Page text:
Here is a comprehensive list of South Bend’s efforts towards racial justice and equity under Pete Buttigieg

“Intention went into getting things the way they are, and so it’s going to have to go into fixing it” — Pete Buttigieg on The Breakfast Club

Throughout his campaign, Pete Buttigieg has stressed the importance of reversing systemic racial inequality— built over centuries through intentional racist policies—with intentional and targeted anti-racist policies. Asked following his recent South Bend town hall whether he’s done enough, or anything at all, to put this into practice as mayor, he stated: “I don’t want to seem defensive, but we have taken a lot of steps. They clearly haven’t been enough. But I can’t accept the suggestion that we haven’t done anything.”

Government and Community

  • Appointed South Bend’s first Diversity & Inclusion Officer. This position was established to oversee the administration’s goal of advancing diversity and equal opportunity in the city’s work force and contracts. [1]
  • Passed an Executive Order calling on leaders to evaluate the city’s current policies and develop a plan to promote more diversity and inclusion within city government. It also codified the role of the Diversity & Inclusion Officer to oversee these city-wide diversity and inclusion initiatives. [2]
  • When local leaders asked for $3.5 million to renovate the Charles Black Community Center, which serves the historically black LaSalle Park neighborhood, Buttigieg managed to push through $4.5 million. [3] [4] Buttigieg was praised in a statement by the center’s director, Cynthia Taylor: “You’re gonna have to invite him in, you’re gonna have to sit him down, you’re gonna have to show him the issue,” she says. “Because he definitely will listen.” [4]
  • As part of the Center’s expansion, its computer lab will host the new Center for Learning, Information, Connectivity, and Knowledge (CLICK). This CLICK Center is part of an effort by the City of South Bend aimed at growing digital inclusion and helping community members gain the technology and digital literacy skills necessary to thrive in 2018 and beyond. [5]
  • Started South Bend Youth Task Force to foster youth involvement in government and community, help start conversations about racial divides, school biases, and other issues affecting the youth of south bend. [6]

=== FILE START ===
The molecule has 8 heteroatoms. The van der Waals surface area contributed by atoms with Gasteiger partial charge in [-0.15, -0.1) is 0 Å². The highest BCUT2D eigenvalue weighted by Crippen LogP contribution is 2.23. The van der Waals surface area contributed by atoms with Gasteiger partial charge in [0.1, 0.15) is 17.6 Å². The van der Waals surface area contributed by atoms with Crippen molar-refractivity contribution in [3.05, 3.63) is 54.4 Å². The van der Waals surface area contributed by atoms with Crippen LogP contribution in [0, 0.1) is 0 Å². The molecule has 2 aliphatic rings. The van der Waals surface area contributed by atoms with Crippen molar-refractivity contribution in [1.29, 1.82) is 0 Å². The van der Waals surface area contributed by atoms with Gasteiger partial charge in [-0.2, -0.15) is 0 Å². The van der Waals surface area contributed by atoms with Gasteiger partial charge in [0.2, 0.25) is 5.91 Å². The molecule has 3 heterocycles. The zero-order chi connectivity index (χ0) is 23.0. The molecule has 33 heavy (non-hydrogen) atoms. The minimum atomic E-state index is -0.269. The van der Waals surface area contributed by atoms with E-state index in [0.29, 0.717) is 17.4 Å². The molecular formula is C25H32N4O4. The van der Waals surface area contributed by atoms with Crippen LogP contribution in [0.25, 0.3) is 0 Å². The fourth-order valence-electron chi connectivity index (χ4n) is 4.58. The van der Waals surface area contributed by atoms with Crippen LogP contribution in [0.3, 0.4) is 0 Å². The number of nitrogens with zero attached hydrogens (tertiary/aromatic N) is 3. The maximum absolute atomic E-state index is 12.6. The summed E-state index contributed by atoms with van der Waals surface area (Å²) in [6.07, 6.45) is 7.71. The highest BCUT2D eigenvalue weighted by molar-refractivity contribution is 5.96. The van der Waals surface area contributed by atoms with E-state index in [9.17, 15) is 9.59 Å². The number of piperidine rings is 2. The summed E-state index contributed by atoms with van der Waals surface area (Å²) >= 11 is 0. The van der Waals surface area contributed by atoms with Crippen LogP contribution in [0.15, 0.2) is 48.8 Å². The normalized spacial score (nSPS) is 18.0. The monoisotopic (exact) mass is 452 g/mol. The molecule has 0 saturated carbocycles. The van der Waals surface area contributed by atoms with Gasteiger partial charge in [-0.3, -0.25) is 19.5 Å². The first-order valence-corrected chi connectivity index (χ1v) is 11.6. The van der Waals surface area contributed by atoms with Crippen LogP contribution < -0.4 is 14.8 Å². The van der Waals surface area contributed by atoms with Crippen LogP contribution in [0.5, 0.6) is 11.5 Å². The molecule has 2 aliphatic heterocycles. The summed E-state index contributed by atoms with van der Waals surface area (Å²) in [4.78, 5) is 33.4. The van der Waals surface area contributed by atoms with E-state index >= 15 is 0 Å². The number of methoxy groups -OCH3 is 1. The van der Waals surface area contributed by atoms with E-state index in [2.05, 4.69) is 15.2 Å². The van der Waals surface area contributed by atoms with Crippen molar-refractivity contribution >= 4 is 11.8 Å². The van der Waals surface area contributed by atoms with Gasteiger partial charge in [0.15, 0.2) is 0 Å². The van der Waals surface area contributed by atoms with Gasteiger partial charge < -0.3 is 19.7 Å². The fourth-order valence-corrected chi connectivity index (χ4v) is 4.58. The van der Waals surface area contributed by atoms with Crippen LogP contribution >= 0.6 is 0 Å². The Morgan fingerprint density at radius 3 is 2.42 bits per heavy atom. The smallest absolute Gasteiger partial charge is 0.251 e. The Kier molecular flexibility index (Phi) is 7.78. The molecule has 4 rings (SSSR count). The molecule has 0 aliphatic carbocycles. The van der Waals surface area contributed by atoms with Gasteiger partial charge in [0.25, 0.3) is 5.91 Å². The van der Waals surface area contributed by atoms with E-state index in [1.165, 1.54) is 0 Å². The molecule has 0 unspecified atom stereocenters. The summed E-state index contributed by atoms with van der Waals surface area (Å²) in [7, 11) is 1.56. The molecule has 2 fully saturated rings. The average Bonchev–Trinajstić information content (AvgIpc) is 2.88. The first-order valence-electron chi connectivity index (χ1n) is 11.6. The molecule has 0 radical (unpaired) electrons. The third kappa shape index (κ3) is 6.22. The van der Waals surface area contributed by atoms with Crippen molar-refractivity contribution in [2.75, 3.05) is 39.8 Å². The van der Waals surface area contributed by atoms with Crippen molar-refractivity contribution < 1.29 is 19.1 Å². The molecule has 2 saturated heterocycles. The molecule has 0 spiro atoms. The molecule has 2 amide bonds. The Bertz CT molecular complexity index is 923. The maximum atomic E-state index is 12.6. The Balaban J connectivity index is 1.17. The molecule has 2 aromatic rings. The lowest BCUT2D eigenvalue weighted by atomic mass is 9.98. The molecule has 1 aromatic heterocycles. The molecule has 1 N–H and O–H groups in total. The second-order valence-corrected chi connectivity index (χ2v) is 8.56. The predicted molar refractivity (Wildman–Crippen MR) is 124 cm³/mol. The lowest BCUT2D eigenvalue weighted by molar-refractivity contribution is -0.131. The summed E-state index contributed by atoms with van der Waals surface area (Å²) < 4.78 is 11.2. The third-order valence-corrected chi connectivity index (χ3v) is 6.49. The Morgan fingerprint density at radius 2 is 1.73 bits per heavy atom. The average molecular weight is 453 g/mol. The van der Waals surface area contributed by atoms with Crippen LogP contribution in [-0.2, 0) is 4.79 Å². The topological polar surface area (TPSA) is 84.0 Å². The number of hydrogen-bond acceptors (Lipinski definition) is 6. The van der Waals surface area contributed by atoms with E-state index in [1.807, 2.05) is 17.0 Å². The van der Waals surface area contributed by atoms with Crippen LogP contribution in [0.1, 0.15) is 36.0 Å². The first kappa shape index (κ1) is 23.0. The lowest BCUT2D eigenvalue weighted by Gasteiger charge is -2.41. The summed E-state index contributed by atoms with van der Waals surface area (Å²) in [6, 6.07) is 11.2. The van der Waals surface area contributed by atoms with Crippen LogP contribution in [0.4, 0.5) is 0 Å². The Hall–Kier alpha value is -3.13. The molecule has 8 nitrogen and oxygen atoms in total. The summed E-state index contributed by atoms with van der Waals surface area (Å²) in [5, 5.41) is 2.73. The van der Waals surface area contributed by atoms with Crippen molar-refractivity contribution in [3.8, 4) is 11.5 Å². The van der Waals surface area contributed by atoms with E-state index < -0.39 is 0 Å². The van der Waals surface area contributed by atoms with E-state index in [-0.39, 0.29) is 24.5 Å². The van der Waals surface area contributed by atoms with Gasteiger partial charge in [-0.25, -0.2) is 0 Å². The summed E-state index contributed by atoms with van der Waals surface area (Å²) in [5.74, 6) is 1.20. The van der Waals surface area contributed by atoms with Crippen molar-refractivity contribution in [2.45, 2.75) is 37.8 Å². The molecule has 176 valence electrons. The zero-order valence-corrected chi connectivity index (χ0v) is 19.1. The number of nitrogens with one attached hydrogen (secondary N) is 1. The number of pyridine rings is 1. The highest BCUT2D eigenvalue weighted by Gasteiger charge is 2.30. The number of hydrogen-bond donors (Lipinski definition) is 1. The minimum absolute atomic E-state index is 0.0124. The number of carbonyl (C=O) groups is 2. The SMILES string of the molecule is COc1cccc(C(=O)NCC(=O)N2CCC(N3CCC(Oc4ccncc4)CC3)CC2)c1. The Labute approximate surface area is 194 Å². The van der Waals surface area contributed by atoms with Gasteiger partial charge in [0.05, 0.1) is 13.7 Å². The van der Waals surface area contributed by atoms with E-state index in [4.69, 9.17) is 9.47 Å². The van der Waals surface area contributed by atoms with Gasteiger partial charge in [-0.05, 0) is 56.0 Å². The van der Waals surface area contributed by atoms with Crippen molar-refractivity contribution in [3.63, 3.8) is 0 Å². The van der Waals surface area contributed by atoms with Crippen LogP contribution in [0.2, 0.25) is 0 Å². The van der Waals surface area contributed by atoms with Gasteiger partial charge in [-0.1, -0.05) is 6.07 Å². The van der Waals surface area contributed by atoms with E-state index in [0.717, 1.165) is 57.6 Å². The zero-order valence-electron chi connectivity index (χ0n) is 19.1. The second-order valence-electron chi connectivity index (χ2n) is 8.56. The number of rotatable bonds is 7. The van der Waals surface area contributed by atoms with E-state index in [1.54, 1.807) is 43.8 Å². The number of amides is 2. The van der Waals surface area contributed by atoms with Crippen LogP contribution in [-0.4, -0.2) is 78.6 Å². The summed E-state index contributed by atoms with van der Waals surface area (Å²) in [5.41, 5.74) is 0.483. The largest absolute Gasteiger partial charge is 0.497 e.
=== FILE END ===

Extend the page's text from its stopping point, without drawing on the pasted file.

• South Bend was named one of seven High-Performing “Race-Informed” Cities in the 2018 Equipt to Innovate national survey of American cities. The designation covers cities that foster supportive environments for collective community-wide racial healing and systemic structural equity. [7]
  • The survey, a joint initiative by Living Cities and Governing magazine, offered high praise of South Bend’s efforts to target structural racism: “Rooted in an understanding that government at all levels has played a role in creating and maintaining racial inequity, resulting in a lack of access and opportunity for people of color in everything from education and employment to housing and healthcare, these cities seek to redress structural racism through an analysis of their own operations and make necessary changes in policy and practice.” [7]
  • Brought Obama’s 2016 My Brother’s Keeper alliance to South Bend, bridging city and local organizations to address opportunity gaps for boys and young men of color. [8]
  • Renamed one of the most prominent streets in downtown South Bend after Dr. Martin Luther King Jr, overcoming 40 years of resistance by white business owners and death threats to minority members of the naming committee. [9]
  • Worked with La Casa de Amistad, South Bend’s main Latino outreach center, to create an innovative, first-of-its-kind governmentally endorsed/privately run municipal identification card, in order to ensure the small city’s approximately 4,500 undocumented immigrants had access to services. With a private organization managing the card rather than the government, the city avoided a major deterrent stopping immigrants from signing up for similar municipal ID programs. [10]